Skip to main content

Melodic-Harmonic Framework: How to Fully Grasp 7th-Chord Arpeggios

Jeff Beck
(Image credit: Rob Verhorst/Redferns)

Last month we covered triad and 7th-chord arpeggios, focusing on the top three strings. Here, in the conclusion of our two-part lesson, we’ll start with the lower three strings and combine those shapes with the ones we learned last month. 

And whereas Part 1 focused mostly on triads, we’ll now explore 7th-chord arpeggios in greater depth.  

As before, there will be lots of exercises and licks, plus we’ll top things off with a full-blown solo. Let’s get going!  

Root-Position Triads On The Bottom Three Strings

As you’ll recall, in Part 1 we started with an introduction to the three fundamental types, or qualities, of triads that exist within the major scale: major (1, 3, 5), minor (1, b3, 5), and diminished (1, b3, b5).

These root-position triads were mapped out along the fretboard on the top-three string set (the G, B, and high E strings), in the key of C. Now, let’s follow the same procedure on the bottom three strings. 

(Image credit: Future)

Take a look at the neck diagram in Example 16. The three-dot groupings represent the shapes of the harmonized triads of the C major scale: C (C, E, G), Dm (D, F, A), Em (E, G, B), F (F, A, C), G (G, B, D), Am (A, C, E), and Bdim (B, D, F). Solid lines are used to connect the dots that form the shapes of the major triads (C, F, and G) while dashed lines conjoin the notes of the minor triads (Dm, Em, and Am). 

Dotted lines are used to connect the notes of the oddball Bdim triad. All triads are voiced in root position – root, 3rd, 5th – with their roots on the low E string. As we discussed in Part 1, with the triads on the top-three string set, these low-string voicings are also playable as chords, but again, the main goal is to play them melodically, one note at a time.

(Image credit: Future)

Example 17 presents a musical exercise that allows you to cruise through the triads, in ascending order, with the help of finger slides on the low E string. (The fret-hand fingering suggestions are exactly that – suggestions. Feel free to experiment with alternate fingerings and decide what works best for you.)

(Image credit: Future)

Example 18 follows the same triad order but with some breakups in the rhythms and variations in the melodic flow. 

Notice that the various legato handoffs from triad to triad occur on all three strings. Spend some time acquainting yourself with these shapes, but don’t feel like you have to play all of them in one fell swoop. For example, isolate neighboring triads and practice shifting back and forth between them. 

Two-Octave Triad Arpeggios

(Image credit: Future)

We’re now going to combine these triad voicings with the top-three-string-set triads introduced last month in Part 1 of this lesson. Take a look at Example 19. This color-coded system illustrates the result of combining root-position triads on the bottom three strings with their upper-octave counterparts on the top three strings.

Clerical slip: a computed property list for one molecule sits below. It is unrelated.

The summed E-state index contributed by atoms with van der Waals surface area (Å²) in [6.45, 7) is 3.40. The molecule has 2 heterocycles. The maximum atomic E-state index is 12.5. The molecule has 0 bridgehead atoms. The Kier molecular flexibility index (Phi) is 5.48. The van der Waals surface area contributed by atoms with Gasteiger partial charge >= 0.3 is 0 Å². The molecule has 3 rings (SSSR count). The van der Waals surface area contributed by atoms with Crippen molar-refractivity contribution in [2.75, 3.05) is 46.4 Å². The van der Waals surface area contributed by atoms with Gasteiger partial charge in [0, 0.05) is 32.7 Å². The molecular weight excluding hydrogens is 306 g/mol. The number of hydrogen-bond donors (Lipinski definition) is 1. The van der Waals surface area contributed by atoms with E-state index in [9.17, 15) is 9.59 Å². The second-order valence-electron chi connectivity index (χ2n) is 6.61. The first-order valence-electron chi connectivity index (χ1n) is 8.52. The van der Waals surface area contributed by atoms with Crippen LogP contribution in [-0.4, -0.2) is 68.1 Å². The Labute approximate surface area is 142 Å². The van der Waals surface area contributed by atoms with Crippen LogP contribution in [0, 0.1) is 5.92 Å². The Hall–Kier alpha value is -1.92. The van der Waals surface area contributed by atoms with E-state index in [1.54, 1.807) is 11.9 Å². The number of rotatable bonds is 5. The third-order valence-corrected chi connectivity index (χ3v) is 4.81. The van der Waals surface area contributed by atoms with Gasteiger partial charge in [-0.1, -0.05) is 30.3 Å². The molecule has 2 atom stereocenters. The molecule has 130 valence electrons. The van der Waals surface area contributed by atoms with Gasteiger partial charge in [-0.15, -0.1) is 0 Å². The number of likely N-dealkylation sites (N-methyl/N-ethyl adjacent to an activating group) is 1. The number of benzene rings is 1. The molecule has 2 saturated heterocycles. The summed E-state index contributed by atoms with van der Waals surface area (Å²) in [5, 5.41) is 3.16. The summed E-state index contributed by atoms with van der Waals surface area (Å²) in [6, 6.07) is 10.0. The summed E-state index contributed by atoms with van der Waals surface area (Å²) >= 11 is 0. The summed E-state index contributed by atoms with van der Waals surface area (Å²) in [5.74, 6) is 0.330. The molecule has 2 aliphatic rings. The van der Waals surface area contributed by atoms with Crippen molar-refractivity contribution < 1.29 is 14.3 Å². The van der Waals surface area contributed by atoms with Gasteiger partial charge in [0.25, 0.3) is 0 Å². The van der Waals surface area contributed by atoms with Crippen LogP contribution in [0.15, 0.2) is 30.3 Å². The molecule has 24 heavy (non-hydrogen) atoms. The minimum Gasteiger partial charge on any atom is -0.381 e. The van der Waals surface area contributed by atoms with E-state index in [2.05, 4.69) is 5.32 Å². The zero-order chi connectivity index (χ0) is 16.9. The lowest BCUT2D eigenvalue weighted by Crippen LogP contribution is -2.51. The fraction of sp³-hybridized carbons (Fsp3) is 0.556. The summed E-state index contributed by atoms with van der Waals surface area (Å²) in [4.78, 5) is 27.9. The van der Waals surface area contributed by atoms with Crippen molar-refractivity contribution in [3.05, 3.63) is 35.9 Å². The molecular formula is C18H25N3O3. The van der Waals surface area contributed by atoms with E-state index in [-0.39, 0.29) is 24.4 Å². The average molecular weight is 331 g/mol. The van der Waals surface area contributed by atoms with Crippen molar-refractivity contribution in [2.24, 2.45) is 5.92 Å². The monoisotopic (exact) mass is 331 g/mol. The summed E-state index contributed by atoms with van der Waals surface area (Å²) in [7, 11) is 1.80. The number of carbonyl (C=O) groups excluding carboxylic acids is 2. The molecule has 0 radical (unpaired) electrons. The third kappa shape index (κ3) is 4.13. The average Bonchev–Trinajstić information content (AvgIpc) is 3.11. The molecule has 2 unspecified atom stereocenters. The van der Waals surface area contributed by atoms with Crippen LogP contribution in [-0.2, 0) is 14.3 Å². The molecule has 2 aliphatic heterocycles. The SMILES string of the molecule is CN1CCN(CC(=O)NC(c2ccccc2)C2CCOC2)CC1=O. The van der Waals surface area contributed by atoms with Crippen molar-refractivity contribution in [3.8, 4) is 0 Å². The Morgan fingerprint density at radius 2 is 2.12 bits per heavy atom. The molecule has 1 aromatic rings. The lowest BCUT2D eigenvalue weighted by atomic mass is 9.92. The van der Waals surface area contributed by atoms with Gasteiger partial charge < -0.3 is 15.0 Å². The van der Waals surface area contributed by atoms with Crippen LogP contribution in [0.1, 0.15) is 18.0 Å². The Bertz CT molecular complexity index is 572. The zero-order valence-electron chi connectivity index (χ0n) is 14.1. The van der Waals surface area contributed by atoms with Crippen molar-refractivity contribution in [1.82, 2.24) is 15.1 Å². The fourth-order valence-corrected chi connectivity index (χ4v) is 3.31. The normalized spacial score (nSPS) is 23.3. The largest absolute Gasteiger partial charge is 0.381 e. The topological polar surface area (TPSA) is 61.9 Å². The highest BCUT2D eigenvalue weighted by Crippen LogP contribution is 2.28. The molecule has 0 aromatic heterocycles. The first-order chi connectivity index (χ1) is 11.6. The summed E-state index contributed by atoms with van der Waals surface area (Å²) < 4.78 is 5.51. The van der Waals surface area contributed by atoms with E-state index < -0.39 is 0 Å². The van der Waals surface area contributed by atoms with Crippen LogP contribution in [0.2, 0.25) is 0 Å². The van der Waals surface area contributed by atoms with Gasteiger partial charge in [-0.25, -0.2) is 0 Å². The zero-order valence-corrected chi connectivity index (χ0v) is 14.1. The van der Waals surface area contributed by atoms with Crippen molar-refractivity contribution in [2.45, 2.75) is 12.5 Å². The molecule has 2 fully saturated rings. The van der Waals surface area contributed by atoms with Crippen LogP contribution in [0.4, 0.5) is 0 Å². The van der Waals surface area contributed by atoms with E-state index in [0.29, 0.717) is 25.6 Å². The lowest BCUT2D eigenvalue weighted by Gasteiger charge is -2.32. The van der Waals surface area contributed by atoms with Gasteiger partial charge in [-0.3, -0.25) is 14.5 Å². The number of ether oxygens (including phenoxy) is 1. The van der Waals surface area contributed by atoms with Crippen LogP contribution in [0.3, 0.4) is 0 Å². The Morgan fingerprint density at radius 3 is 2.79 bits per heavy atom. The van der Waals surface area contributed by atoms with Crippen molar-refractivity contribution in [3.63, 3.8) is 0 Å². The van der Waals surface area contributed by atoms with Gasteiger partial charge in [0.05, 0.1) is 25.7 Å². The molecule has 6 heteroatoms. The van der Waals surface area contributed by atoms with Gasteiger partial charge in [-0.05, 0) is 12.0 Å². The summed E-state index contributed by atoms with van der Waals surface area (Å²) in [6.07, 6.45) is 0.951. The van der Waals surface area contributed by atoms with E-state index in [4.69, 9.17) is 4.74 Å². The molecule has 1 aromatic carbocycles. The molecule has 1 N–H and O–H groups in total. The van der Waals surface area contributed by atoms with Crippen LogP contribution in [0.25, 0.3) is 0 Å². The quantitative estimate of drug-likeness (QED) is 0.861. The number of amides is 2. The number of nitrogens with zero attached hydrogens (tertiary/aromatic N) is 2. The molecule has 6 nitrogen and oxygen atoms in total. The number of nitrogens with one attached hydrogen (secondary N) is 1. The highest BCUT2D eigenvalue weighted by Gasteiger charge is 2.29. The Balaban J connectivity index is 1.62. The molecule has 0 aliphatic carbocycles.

(Image credit: Future)

Red dots and lines depict the major triads (C, F, and G), black dots and dashed lines show the minor triads (Dm, Em, and Am), and blue dots and dotted lines represent the Bdim triad.  

As you may surmise, the contour of these two-octave patterns presents fret-hand fingering challenges, but with careful calculations, they are playable. Example 20 offers fingering suggestions for navigating each arpeggio shape. The built-in rhythm respites on the “and of 2” and beat 4 of each bar are strategically placed at tricky junctures. Once again, feel free to experiment with alternate fingering options. 

GPM708 Melodic-Harmonic Framework, Part 2

(Image credit: Future)

Example 21 is a light-rock shuffle passage that employs portions of the triad arpeggios outlined in Example 20. Notice the frequent string skips and wide-interval leaps, especially in bars 1 and 3, and how the melodic contour changes direction often, as opposed to the basic linear approach of simply running up and down the shapes. The smooth arpeggio segues in bars 2 and 4 are drawn from the tactics discussed in Examples 17 and 18.  

Visualizing 7th-Chord Arpeggio Shapes

In Part 1, we constructed 7th-chord arpeggios on the top three strings by taking the root-position triad voicings and adding the appropriate 7th degree on the high E string (the major 7th for maj7, and the minor, or “flatted,” 7th for m7, dom7, and m7b5). If you remember those shapes, great! But if you need a review, refer to the diagram in.

Play the C major triad (C, E, G) rooted on the G string’s 5th fret. When you arrive at the 3rd fret on the high E, reach up with your pinkie to grab the B note at the 7th fret. Essentially, you “leaped” over the next note in the scale, A, to arrive at B. That’s the Cmaj7 shape. 

Follow in like kind up the fretboard, and you have all your one-octave 7th-chord arpeggios in the key of C. If your head is swimming, the next example should clear things up. Take a look at the extensive musical exercise in Example 22

(Image credit: Future)

If you only play the last four notes in each bar, it will walk you through the top-three-string procedure described above. The first four notes in each bar form the low-string-set triads plus the octave, which is the root of the second-octave triad. The fifth note in each bar, which is the descending legato slide, is the crucial move. This is the 7th degree of each arpeggio, and once understood it’s quite easy to locate. 

Thinking “backward,” the major 7th is a half step below the root (B in a Cmaj7 chord or arpeggio), and the b7th is a whole step below the root (D in an Em7 chord). If you use a legato slide to descend the G string to the 7th degree of each arpeggio, it puts your fret hand in the catbird seat to complete the upper-octave portion of the arpeggio. 

Go through the exercise slowly, following the suggested fret-hand fingerings, and things should slip into place nicely.

Practical 7th-Chord Arpeggio Patterns